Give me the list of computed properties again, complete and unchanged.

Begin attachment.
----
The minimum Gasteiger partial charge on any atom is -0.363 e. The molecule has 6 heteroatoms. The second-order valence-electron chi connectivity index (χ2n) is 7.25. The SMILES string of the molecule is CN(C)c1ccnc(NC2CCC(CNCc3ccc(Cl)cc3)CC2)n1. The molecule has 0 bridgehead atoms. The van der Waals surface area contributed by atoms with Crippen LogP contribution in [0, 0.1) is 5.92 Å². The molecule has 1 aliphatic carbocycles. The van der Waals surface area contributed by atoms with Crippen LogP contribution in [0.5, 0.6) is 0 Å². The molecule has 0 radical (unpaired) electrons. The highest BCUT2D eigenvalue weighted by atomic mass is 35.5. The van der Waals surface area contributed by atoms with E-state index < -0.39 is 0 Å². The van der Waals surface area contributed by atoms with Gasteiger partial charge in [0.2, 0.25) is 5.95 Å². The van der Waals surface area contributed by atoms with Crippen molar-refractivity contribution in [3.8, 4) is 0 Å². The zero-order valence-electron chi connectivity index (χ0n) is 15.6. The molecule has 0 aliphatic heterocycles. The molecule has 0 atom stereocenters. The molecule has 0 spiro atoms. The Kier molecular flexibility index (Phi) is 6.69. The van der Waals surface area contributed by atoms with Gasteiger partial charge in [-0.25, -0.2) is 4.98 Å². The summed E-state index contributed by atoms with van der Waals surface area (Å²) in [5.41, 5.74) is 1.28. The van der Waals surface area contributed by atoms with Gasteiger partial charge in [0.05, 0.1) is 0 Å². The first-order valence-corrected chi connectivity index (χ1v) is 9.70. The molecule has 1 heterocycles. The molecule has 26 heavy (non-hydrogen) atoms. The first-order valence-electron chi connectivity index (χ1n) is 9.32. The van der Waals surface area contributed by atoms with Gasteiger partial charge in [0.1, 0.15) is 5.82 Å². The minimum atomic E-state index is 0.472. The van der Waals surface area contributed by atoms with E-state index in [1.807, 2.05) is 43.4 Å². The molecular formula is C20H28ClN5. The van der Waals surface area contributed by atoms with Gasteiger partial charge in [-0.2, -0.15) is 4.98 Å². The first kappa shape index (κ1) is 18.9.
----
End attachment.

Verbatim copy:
The minimum Gasteiger partial charge on any atom is -0.363 e. The molecule has 6 heteroatoms. The second-order valence-electron chi connectivity index (χ2n) is 7.25. The SMILES string of the molecule is CN(C)c1ccnc(NC2CCC(CNCc3ccc(Cl)cc3)CC2)n1. The molecule has 0 bridgehead atoms. The van der Waals surface area contributed by atoms with Crippen LogP contribution in [0, 0.1) is 5.92 Å². The molecule has 1 aliphatic carbocycles. The van der Waals surface area contributed by atoms with Crippen LogP contribution in [0.5, 0.6) is 0 Å². The molecule has 0 radical (unpaired) electrons. The highest BCUT2D eigenvalue weighted by atomic mass is 35.5. The van der Waals surface area contributed by atoms with E-state index < -0.39 is 0 Å². The van der Waals surface area contributed by atoms with Gasteiger partial charge in [0.2, 0.25) is 5.95 Å². The van der Waals surface area contributed by atoms with Crippen molar-refractivity contribution in [3.8, 4) is 0 Å². The zero-order valence-electron chi connectivity index (χ0n) is 15.6. The molecule has 0 aliphatic heterocycles. The molecule has 0 atom stereocenters. The molecule has 0 spiro atoms. The Kier molecular flexibility index (Phi) is 6.69. The van der Waals surface area contributed by atoms with Gasteiger partial charge in [-0.25, -0.2) is 4.98 Å². The summed E-state index contributed by atoms with van der Waals surface area (Å²) in [5.41, 5.74) is 1.28. The van der Waals surface area contributed by atoms with Gasteiger partial charge in [0.05, 0.1) is 0 Å². The first-order valence-corrected chi connectivity index (χ1v) is 9.70. The molecule has 1 heterocycles. The molecule has 26 heavy (non-hydrogen) atoms. The first-order valence-electron chi connectivity index (χ1n) is 9.32. The van der Waals surface area contributed by atoms with Gasteiger partial charge in [0.1, 0.15) is 5.82 Å². The minimum atomic E-state index is 0.472. The van der Waals surface area contributed by atoms with E-state index in [1.807, 2.05) is 43.4 Å². The molecular formula is C20H28ClN5. The van der Waals surface area contributed by atoms with Gasteiger partial charge in [-0.2, -0.15) is 4.98 Å². The first kappa shape index (κ1) is 18.9.